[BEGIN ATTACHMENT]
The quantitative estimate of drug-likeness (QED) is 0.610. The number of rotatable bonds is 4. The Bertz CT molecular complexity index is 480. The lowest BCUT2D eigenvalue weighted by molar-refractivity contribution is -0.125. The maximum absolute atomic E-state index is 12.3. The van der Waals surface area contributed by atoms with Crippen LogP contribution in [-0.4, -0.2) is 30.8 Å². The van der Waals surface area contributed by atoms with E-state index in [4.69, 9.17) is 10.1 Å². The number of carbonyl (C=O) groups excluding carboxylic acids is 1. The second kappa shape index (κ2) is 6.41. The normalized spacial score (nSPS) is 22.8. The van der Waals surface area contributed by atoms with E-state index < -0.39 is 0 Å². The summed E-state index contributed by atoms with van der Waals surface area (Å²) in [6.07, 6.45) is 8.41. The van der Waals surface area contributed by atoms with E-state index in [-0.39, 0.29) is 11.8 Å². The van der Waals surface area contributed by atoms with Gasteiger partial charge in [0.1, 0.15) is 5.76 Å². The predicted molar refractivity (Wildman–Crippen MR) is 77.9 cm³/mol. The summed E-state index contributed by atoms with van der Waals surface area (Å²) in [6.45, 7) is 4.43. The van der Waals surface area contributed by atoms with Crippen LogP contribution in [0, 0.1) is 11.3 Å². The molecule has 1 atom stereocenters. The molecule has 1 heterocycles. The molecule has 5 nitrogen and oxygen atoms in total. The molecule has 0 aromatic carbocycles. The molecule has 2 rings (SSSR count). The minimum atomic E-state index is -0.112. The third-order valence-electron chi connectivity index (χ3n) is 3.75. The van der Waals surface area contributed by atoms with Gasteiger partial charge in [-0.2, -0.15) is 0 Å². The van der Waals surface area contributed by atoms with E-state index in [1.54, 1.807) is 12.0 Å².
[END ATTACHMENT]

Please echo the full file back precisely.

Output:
The quantitative estimate of drug-likeness (QED) is 0.610. The number of rotatable bonds is 4. The Bertz CT molecular complexity index is 480. The lowest BCUT2D eigenvalue weighted by molar-refractivity contribution is -0.125. The maximum absolute atomic E-state index is 12.3. The van der Waals surface area contributed by atoms with Crippen LogP contribution in [-0.4, -0.2) is 30.8 Å². The van der Waals surface area contributed by atoms with E-state index in [4.69, 9.17) is 10.1 Å². The number of carbonyl (C=O) groups excluding carboxylic acids is 1. The second kappa shape index (κ2) is 6.41. The normalized spacial score (nSPS) is 22.8. The van der Waals surface area contributed by atoms with E-state index < -0.39 is 0 Å². The summed E-state index contributed by atoms with van der Waals surface area (Å²) in [6.07, 6.45) is 8.41. The van der Waals surface area contributed by atoms with E-state index in [-0.39, 0.29) is 11.8 Å². The van der Waals surface area contributed by atoms with Gasteiger partial charge in [0.1, 0.15) is 5.76 Å². The predicted molar refractivity (Wildman–Crippen MR) is 77.9 cm³/mol. The summed E-state index contributed by atoms with van der Waals surface area (Å²) in [6.45, 7) is 4.43. The van der Waals surface area contributed by atoms with Crippen LogP contribution in [0, 0.1) is 11.3 Å². The molecule has 1 atom stereocenters. The molecule has 1 heterocycles. The molecule has 5 nitrogen and oxygen atoms in total. The molecule has 0 aromatic carbocycles. The molecule has 2 rings (SSSR count). The minimum atomic E-state index is -0.112. The third-order valence-electron chi connectivity index (χ3n) is 3.75. The van der Waals surface area contributed by atoms with Gasteiger partial charge in [-0.2, -0.15) is 0 Å². The van der Waals surface area contributed by atoms with E-state index in [1.54, 1.807) is 12.0 Å².